Fully Comprehensive Insurance – What Are You Insured to Drive?
If you have fully comprehensive car insurance, then do you know what you’re actually allowed to drive?
Many people think that, because they are fully comprehensively insured, they can drive any vehicle. Yet this is not necessarily true. It all depends on the terms and conditions of your policy.
What does comprehensive insurance mean?
It used to be that if you were over the age of 25 and you had fully comprehensive car insurance, you could drive anyone else’s vehicle, so long as you had permission from the policyholder. Typically, this gave you third-party coverage on vehicles not listed on your policy.
In some situations, this is still the case. However, lots of insurance companies have changed the rules regarding driving other cars (DOC). This means you need to check the wording of your policy – you might not be insured to drive someone else’s car as you thought.
For example, sometimes the cover does not extend to third party vehicles on which there is outstanding finance. So, if you intend to drive a friend’s car, check if it’s on hire purchase (or some other finance agreement) before you drive it. Otherwise, your fully comprehensive insurance might not actually cover it.
Also, different rules can apply to the policyholder and any named drivers. For instance, if you are a named driver on your partner’s comprehensive policy, it might be that he/she covered is to drive any vehicle, but you are not.
Some insurers have removed the DOC benefit altogether, or have imposed restrictions for certain ‘risky’ occupations. This means that even if you are the policyholder and you have fully comprehensive insurance, you might not be allowed to drive another person’s car without securing additional coverage.
You should also remember that, even if you are allowed, it is probable that you only have third-party insurance cover. So, if you do have an accident, the owner may lose their no claims discount and may also be liable for the repair costs.
Consequences of driving without insurance
Every insurance policy is different. You need to check the terms of your own individual policy, and the policy of the vehicle you intend to drive. If you are not covered, you will have to get temporary coverage or ask to be named on the policy instead.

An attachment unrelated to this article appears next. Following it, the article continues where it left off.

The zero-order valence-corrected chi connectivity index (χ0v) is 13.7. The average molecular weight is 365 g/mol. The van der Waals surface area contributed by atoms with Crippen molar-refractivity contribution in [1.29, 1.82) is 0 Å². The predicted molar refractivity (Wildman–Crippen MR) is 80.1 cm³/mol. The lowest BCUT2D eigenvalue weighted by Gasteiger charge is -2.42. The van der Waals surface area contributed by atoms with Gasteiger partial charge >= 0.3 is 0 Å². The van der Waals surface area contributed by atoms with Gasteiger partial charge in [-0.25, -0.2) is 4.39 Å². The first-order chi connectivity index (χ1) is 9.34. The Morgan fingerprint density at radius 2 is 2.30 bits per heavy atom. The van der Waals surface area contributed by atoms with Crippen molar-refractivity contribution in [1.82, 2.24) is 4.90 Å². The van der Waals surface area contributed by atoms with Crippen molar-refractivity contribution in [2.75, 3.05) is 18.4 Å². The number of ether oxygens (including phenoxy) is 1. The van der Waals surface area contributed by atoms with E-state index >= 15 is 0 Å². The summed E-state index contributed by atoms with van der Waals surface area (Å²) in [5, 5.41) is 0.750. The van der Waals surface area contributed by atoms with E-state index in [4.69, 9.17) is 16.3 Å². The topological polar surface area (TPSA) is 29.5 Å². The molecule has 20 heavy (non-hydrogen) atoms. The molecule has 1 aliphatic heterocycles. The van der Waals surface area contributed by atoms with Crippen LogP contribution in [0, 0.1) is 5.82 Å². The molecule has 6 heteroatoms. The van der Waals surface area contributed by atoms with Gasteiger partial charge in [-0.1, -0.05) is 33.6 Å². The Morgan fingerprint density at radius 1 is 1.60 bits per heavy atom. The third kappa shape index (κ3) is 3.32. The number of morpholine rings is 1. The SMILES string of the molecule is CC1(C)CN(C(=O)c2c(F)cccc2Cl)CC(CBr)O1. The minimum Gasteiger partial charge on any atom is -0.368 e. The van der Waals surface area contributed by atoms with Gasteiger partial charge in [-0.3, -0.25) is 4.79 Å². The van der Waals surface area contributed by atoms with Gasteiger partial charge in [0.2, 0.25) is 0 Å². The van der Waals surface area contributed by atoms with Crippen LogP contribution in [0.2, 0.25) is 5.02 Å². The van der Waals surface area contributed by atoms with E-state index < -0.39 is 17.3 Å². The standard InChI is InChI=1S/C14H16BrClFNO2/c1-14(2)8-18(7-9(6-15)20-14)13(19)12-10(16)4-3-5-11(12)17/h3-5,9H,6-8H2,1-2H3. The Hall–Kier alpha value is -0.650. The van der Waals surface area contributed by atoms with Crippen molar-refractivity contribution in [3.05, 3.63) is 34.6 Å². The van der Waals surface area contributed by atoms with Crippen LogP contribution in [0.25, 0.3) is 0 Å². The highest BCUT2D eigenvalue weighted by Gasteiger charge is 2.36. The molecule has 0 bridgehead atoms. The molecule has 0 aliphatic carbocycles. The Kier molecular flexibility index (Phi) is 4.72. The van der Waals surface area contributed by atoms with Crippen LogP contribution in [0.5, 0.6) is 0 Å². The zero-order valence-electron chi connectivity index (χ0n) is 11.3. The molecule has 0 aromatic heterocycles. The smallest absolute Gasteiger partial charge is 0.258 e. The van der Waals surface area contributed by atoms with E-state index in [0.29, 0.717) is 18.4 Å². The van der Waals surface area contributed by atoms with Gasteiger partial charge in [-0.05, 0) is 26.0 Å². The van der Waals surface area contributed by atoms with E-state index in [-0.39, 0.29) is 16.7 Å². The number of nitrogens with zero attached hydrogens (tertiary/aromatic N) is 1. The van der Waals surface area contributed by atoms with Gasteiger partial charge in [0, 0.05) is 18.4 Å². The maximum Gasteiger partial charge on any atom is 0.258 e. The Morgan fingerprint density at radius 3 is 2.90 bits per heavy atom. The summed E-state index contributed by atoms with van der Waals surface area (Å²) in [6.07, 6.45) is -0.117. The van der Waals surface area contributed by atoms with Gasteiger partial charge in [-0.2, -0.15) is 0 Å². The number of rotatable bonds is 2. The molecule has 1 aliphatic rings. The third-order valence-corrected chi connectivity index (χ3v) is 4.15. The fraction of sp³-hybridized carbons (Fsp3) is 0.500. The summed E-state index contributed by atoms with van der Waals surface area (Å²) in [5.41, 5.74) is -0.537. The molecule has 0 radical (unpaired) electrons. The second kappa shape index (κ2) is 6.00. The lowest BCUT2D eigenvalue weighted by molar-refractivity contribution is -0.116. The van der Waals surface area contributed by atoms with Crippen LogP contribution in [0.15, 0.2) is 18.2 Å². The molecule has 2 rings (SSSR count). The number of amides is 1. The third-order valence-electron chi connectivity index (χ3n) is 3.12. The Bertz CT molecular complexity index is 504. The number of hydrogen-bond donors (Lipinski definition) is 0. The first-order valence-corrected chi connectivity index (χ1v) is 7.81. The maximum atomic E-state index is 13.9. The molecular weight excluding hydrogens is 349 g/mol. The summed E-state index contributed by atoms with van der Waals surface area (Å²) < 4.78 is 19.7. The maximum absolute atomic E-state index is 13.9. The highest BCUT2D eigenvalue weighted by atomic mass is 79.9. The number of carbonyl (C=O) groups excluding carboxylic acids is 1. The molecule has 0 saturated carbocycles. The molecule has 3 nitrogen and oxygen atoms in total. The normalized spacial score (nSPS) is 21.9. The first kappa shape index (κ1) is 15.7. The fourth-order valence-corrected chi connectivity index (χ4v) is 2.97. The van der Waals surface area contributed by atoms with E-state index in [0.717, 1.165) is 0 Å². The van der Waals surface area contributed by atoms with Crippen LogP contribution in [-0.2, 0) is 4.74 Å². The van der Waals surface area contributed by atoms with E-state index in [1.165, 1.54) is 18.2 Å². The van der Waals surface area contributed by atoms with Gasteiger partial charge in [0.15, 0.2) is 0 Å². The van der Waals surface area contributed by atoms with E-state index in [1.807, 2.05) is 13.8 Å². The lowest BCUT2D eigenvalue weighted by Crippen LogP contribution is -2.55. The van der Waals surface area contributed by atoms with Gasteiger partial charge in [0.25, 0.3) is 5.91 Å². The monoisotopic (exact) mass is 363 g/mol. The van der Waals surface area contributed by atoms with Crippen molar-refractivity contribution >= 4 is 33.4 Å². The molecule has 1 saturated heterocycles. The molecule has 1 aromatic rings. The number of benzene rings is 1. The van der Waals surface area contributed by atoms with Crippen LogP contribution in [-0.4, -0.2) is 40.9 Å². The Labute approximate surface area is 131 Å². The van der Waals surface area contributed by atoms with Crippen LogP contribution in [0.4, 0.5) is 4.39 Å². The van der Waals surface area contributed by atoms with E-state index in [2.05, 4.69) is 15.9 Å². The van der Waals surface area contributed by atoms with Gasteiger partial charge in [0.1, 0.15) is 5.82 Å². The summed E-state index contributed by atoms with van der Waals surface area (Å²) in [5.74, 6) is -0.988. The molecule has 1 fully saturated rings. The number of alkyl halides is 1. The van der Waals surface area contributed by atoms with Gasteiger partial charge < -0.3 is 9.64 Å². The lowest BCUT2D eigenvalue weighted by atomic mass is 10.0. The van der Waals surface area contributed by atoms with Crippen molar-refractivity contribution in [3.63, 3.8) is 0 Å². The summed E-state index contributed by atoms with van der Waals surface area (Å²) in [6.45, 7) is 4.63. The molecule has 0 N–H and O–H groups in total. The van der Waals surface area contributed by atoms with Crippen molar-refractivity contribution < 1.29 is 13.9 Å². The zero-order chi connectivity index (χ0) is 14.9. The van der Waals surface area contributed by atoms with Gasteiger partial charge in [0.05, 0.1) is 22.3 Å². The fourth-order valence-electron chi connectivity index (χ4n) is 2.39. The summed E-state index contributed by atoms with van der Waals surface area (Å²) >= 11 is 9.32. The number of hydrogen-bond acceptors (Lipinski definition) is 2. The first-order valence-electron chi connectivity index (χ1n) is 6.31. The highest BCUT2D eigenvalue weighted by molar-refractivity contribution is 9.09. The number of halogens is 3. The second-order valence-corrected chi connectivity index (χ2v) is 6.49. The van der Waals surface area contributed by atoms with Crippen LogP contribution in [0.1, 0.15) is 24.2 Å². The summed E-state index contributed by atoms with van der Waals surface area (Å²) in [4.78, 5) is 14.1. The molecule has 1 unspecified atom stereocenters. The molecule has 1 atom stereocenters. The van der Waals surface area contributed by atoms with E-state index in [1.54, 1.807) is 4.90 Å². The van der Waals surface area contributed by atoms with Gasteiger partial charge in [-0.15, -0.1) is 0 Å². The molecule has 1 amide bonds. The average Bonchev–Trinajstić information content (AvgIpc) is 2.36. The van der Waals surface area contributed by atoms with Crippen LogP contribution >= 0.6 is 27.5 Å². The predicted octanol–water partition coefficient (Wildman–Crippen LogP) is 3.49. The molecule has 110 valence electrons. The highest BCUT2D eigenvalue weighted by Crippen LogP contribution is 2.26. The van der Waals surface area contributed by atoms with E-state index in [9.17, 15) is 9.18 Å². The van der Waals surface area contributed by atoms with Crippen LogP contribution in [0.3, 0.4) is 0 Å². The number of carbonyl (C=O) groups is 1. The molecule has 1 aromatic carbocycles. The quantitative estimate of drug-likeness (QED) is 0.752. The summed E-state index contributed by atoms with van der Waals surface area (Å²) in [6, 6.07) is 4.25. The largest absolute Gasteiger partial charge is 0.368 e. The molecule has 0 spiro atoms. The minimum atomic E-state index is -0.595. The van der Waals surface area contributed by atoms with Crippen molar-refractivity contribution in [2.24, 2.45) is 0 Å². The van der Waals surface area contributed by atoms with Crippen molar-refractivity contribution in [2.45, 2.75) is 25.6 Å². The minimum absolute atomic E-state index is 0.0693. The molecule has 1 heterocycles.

If you fail to take these steps, there could be serious consequences. These depend on the circumstances.
If there is basic Road Traffic Act compliant cover in place, driving on it may not amount to a criminal offence. However, if you are found to be driving without insurance, you could face up to six penalty points and a £300 fine with a fixed penalty notice. The penalties could be worse if the case goes to court.
Ignorance is not a defence. If you were driving without insurance, but you genuinely believed you were insured and had little chance of knowing otherwise, you may be able to argue special reasons. (This is when there are mitigating circumstances that explain your actions.)
But if you were driving without insurance simply because you failed to check the terms of the policy, the court is unlikely to be sympathetic. Therefore, you must check what is meant by ‘comprehensive’. If you are the policy-holder, you should also send a copy of the policy to any named drivers so they can verify their own position.
Contact us now
The rules surrounding fully comprehensive vehicle insurance can be confusing. Unfortunately, this has been known to catch people out. If you have been charged with driving without insurance, please contact us at Donnachie Law for advice on what to do next.
Why Choose Us?
- Bringing over 35 years’ experience to help you
- Specialist Court Solicitor
- Featured in Scots Law Times